Foster and McDonald respond to priest’s plea for political movement

Following Lyra McKee funeral leaders say they want to restore powersharing

DUP and Sinn Féin leaders Arlene Foster and Mary Lou McDonald, after hearing Fr Martin Magill's plea for political movement at the funeral of Lyra McKee, said they wanted to restore the powersharing administration at Stormont.

However they appeared in statements on Wednesday evening to be holding to fixed positions.

Fr Magill triggered loud and spontaneous applause in St Anne’s Cathedral when he queried why it took Ms McKee’s murder to bring politicians to a point where they appeared prepared to work together to try to solve outstanding issues. “Why does it take the death of a 29-year-old woman with her whole life in front of her to get to this point?” he said.

The journalist and writer died in a New IRA gun attack in the Creggan in Derry on Thursday.


After the funeral Ms Foster spoke separately with Minister for Foreign Affairs Simon Coveney and with Northern Secretary Karen Bradley about the potential value of holding fresh talks aimed at reinstating devolution.

“We want to see the [British] government take steps to ensure talks commence. For our part, I want to ensure we can get down to business. We all need to come to the table in a spirit of wanting to restore the Assembly and dealing with the issues which matter most to people,” she said.

‘Parallel’ talks

Ms Foster repeated her proposal to bring back Stormont while holding a “parallel” talks process to resolve outstanding differences.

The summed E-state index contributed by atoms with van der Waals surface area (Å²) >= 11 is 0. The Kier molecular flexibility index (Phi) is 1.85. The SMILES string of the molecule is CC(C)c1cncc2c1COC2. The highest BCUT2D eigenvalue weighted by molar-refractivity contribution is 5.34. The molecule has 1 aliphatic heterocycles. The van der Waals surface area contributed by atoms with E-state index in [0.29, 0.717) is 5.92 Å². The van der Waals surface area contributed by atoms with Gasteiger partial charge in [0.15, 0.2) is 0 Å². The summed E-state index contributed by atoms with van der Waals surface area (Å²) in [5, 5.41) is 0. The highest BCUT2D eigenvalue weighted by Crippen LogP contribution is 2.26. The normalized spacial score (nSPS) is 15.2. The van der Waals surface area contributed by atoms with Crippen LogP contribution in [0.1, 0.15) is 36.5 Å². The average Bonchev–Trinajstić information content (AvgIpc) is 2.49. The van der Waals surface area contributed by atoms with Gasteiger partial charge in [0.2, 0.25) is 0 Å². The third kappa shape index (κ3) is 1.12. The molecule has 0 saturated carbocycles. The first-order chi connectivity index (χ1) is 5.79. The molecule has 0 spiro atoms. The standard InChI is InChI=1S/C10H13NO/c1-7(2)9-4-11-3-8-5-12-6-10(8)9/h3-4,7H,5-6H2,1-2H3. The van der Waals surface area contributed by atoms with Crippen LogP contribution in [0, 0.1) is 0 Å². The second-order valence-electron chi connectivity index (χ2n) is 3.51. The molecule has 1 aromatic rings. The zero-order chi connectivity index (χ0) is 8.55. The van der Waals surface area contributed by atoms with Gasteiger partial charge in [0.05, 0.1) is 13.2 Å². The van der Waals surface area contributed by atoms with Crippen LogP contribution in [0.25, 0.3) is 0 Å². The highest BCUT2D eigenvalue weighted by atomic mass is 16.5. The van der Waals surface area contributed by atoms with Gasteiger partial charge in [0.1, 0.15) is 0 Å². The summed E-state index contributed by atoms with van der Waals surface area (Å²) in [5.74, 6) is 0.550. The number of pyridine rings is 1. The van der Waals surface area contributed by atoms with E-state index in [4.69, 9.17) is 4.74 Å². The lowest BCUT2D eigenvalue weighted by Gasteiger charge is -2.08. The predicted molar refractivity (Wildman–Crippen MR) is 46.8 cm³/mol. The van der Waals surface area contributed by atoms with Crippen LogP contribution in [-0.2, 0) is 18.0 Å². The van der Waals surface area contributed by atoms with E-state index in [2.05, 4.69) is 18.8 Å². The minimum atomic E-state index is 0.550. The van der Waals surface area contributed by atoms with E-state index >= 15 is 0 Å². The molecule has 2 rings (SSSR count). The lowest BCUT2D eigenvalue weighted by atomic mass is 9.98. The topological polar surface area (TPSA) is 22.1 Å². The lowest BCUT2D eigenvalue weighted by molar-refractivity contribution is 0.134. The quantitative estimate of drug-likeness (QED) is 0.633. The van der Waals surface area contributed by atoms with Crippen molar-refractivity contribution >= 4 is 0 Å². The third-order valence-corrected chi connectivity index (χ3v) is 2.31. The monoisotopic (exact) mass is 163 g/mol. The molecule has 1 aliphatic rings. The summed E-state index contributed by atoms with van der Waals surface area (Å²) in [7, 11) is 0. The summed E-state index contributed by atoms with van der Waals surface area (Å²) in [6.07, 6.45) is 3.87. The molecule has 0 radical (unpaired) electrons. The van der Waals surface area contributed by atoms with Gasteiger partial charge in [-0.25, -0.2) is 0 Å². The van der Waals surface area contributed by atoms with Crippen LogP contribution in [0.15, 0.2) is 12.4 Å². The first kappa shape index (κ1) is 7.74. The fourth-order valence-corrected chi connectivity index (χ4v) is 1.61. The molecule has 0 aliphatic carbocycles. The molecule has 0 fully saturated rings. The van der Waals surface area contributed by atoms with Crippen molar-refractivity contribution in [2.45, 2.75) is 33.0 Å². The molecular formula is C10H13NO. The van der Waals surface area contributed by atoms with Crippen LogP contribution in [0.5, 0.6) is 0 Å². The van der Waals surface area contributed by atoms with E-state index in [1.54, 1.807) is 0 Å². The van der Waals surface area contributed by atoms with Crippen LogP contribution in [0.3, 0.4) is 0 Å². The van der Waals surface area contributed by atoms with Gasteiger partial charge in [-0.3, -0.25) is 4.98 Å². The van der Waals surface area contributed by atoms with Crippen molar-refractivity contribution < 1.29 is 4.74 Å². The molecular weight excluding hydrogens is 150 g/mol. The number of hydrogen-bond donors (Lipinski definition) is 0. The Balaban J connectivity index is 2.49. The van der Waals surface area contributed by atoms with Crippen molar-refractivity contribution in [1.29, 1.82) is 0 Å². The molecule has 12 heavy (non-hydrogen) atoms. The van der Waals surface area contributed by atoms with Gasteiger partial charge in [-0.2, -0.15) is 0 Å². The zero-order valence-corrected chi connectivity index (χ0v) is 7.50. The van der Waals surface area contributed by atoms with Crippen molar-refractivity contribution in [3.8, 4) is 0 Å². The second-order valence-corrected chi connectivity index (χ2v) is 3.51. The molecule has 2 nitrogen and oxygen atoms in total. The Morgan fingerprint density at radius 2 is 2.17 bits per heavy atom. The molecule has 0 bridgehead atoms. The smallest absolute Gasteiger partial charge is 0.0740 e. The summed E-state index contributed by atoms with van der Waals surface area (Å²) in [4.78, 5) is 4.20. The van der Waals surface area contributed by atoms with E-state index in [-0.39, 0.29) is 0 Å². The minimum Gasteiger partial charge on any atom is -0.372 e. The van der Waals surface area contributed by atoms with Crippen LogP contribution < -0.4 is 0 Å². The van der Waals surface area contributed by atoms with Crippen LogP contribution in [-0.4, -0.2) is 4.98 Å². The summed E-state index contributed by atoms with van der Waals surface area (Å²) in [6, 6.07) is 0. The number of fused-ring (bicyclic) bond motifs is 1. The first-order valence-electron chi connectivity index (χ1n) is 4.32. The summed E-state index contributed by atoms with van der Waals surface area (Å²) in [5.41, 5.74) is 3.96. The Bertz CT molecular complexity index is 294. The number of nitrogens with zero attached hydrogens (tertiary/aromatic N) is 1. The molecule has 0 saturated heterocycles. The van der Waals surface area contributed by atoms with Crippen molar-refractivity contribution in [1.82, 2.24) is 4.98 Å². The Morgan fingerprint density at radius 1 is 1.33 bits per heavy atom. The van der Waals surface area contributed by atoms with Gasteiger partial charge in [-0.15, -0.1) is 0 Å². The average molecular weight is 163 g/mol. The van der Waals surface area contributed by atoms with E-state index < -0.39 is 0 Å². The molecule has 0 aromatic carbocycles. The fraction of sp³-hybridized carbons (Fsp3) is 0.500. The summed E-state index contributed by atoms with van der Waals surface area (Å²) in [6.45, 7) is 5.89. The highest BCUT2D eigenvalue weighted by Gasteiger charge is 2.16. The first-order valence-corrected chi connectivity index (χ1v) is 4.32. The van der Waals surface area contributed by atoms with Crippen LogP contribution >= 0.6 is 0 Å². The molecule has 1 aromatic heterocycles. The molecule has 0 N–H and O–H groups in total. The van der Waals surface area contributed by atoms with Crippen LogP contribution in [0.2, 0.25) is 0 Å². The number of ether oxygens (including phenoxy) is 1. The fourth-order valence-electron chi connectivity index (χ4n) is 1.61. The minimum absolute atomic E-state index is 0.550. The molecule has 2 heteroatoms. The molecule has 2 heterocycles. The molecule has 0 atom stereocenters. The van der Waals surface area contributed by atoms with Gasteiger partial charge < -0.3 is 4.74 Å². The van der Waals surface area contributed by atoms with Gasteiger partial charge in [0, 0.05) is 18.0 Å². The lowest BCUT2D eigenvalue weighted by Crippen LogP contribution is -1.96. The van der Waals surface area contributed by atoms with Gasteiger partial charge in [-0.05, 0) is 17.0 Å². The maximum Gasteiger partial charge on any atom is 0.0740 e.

Ms McDonald said Fr Magill "in a clear concise way said what I have heard all over Ireland – people want the Executive and the Assembly up and running, people want equality and they want good government they can have confidence in".

“Political leaders should be working together,” added the Sinn Féin leader.

“Sinn Féin is ready to play our full part in a serious and meaningful talks process which removes obstacles to powersharing, delivers rights and restores the Assembly,” she said.

“The two governments should now meet with urgency through the British Irish Intergovernmental Conference, to provide solutions to the outstanding rights issues, which are at the heart of sustainable powersharing,” added Ms McDonald.

Ms McDonald and Ms Foster were among politicians and dignataries from both sides of the Border as well as from Britain at the ecumenical funeral service.


The attendance included President Michael D Higgins; Queen Elizabeth’s representative in Co Down, Lord Lieut Fionnuala Cooke; Taoiseach Leo Varadkar, British prime minister Theresa May, Ms Bradley, Labour leader Brendan Howlin and British Labour leader Jeremy Corbyn.

Also at the funeral were DUP East Derry MP Gregory Campbell and party Assembly member for South Antrim Pam Cameron, Sinn Féin leader in Northern Ireland Michelle O’Neill and party MEP Martina Anderson.

Also present were SDLP leader Colum Eastwood, Ulster Unionist Party leader Robin Swann, Alliance leader Naomi Long, Greens leader in Northern Ireland Clare Bailey, Mr Coveney, Minister for Children Katherine Zappone and the Scottish National Party leader in the House of Commons, Ian Blackford.

PSNI chief constable George Hamilton and deputy chief constable Stephen Martin also joined mourners as did former SDLP leader Mark Durkan, former UUP leader Mike Nesbitt, former leader of the Northern Ireland Women’s Coalition Prof Monica McWilliams and historian Ruth Dudley Edwards.

The SDLP mayor of Derry, John Boyle, attended as did former moderator of the Presbyterian Church in Ireland Rev Dr John Dunlop and Methodist minister Rev Harold Good, who with the late Fr Alec Reid oversaw IRA decommissioning in 2005.

Among the many journalists who attended were the general secretary of the National Union of Journalists, Michelle Stanistreet, Irish NUJ secretary Seamus Dooley and Belfast NUJ executive member Gerry Carson.

Gerry Moriarty

Gerry Moriarty

Gerry Moriarty is the former Northern editor of The Irish Times